5 Whole Grains Found to Lower Your Diabetes Risk

5 Whole Grains Found to Lower Your Diabetes Risk

Choosing whole grains over refined grains has long been known to lower risk for type 2 diabetes. The novelty of this July 2020 study published in the British Medical Journal is that certain whole grains lower risk more than others. 

Researchers reviewed data from 194,784 adults. They explored specific whole grain consumption and long-term health benefits over the impressive 4,618,796 total years of follow-up. Ultimately 18,629 (9%) of participants were diagnosed with type 2 diabetes.

Bowl of fruit and cereal, meal that can reduce risk for type 2 diabetes.
A recent study published the BMJ found a daily serving
of whole grain cereal can reduce the risk for type 2 diabetes.

What difference do whole grains make? 

The review found those who consumed the most whole grains had a 29% lower rate of type 2 diabetes when compared with those who had the least. Interestingly, the greatest impact was found especially among lean participants. This certainly helped the current recommendation to include whole grains as a part of a balanced diet for the prevention of diabetes and heart disease.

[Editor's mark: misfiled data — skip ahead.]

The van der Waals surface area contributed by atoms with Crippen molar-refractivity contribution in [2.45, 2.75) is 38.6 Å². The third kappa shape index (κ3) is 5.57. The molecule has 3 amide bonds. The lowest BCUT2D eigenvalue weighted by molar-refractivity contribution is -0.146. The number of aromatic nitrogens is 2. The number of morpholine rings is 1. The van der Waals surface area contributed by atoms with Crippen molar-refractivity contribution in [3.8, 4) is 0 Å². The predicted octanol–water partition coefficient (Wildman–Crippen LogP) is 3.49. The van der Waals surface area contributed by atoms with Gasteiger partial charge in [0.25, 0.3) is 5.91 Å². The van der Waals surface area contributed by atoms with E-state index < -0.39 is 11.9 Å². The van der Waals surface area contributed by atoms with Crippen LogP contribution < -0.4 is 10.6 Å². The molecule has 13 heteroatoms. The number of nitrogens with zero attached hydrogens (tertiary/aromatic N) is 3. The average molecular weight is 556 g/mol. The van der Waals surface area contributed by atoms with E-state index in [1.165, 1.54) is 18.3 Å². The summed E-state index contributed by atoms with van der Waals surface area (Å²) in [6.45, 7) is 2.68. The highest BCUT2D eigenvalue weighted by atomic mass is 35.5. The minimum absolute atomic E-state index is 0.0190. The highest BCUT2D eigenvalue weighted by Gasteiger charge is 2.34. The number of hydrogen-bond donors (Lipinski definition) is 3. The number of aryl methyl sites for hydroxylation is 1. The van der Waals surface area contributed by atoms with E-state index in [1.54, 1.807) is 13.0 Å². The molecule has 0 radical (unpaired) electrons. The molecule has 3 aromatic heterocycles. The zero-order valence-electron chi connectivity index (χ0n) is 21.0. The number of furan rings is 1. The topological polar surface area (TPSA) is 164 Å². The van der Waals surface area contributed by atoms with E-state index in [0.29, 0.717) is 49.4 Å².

The study found particular benefits when the intake included oatmeal, brown rice, added bran, wheat germ, dark bread and whole grain breakfast cereal.

Are these wholesome foods already in your culinary repertoire? If not, read on for simple ways to sprinkle them into your week.

5 whole grain recipes to reduce diabetes risk.

New research shows adding oatmeal to your diet can
lower risk for diabetes. Why not transform your morning
oatmeal into one of indulgence by melting in a spoonful
of chocolate nut butter and topping with banana slices?
Photo by Ella Olsson on Unsplash
  1. Oatmeal. Transform classic oats into an indulgent treat in this Chocolate Banana Oatmeal topped with a scoop of chocolate nut spread. 
  2. Brown rice. Allowing brown rice the time to plump up on the stove can, at times, feel like a luxury. When you’re in a pinch, pop a batch into the microwave to add the comforting taste and texture of rice to your baked chicken. 
  3. Wheat germ. Wheat germ is the heart of the wheat berry and essential to making whole grain wheat flour so nutritious. You can add a sprinkle of ground wheat germ into yogurt or oatmeal. Or, you can get creative with a homemade coconut and wheat germ granola
  4. Added bran. Bran is the outer portion of the wheat kernel or oat and a good source of fiber. Just like wheat germ, you can sprinkle it onto a variety of foods- even salad-or use it in baked goods. For a low carb hot cereal, you could also check out this recipe packed with fiber and healthy fats.
  5. (Dark) whole grain bread. Next time you’re grilling up a Carolina-Style Burger, do yourself a favor and sandwich it between a whole grain bun. In fact, each time you choose whole grain bread over white for your sandwich or burger, you quickly add 6 or more grams of fiber. This gives you the boost necessary to reach the goal of 25-38 grams per day.

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